Will we now hear two phrases from the past?
History doesn’t repeat itself, but people do. And since people use language, I wonder if post-Bin Laden, Americans will be hearing two phrases from recent history that now have new relevance.
1. Peace dividend. Remember 20 years ago when the Cold War ended? Now that that Soviet Union had been vanquished, all that money we were spending on defense would be less necessary and we could redirect our budgets toward domestic priorities. It was a nice sentiment, but it never really materialized. Perhaps now is the moment. After several trillion dollars of spending on wars in Iraq and Afghanistan, and after making the entire world safer, maybe Americans will get a 21st century peace dividend — and use the funds at home to tackle education, infrastructure, and the national debt.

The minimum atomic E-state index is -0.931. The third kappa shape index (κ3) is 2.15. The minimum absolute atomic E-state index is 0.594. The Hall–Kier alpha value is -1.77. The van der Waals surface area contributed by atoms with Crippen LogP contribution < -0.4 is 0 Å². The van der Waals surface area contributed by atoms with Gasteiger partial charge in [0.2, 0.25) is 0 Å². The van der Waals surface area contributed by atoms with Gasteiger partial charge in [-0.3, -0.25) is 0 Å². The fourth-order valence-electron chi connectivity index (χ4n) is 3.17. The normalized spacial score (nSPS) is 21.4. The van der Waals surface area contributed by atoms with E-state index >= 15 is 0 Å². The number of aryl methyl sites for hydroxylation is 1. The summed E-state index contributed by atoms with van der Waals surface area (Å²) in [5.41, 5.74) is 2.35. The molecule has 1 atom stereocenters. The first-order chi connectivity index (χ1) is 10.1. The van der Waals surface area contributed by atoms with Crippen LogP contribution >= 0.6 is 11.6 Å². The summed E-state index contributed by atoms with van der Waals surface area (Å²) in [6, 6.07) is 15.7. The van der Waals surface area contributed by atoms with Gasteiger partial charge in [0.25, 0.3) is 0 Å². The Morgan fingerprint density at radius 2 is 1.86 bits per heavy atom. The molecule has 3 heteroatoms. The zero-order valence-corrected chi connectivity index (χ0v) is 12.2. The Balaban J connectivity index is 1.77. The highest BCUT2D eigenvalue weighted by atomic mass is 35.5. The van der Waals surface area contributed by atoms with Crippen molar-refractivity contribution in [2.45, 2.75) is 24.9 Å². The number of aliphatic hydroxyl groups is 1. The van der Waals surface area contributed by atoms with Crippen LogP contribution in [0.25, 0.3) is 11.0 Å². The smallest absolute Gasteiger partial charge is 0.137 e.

2. Morning in America. Two weeks ago, the New York Times reported that 70% of Americans believed that the country was heading in the wrong direction. Bin Laden’s demise will no doubt improve that number in the short term. But in the long-term, it might reboot American confidence more deeply — and as a result, deliver a low-cost economic stimulus. Remember: At this point in Ronald Reagan’s term, the US was on the ropes. But after taking on that era’s bear in the woods and seeing the economy tick upward, a year later it was “morning again in America.“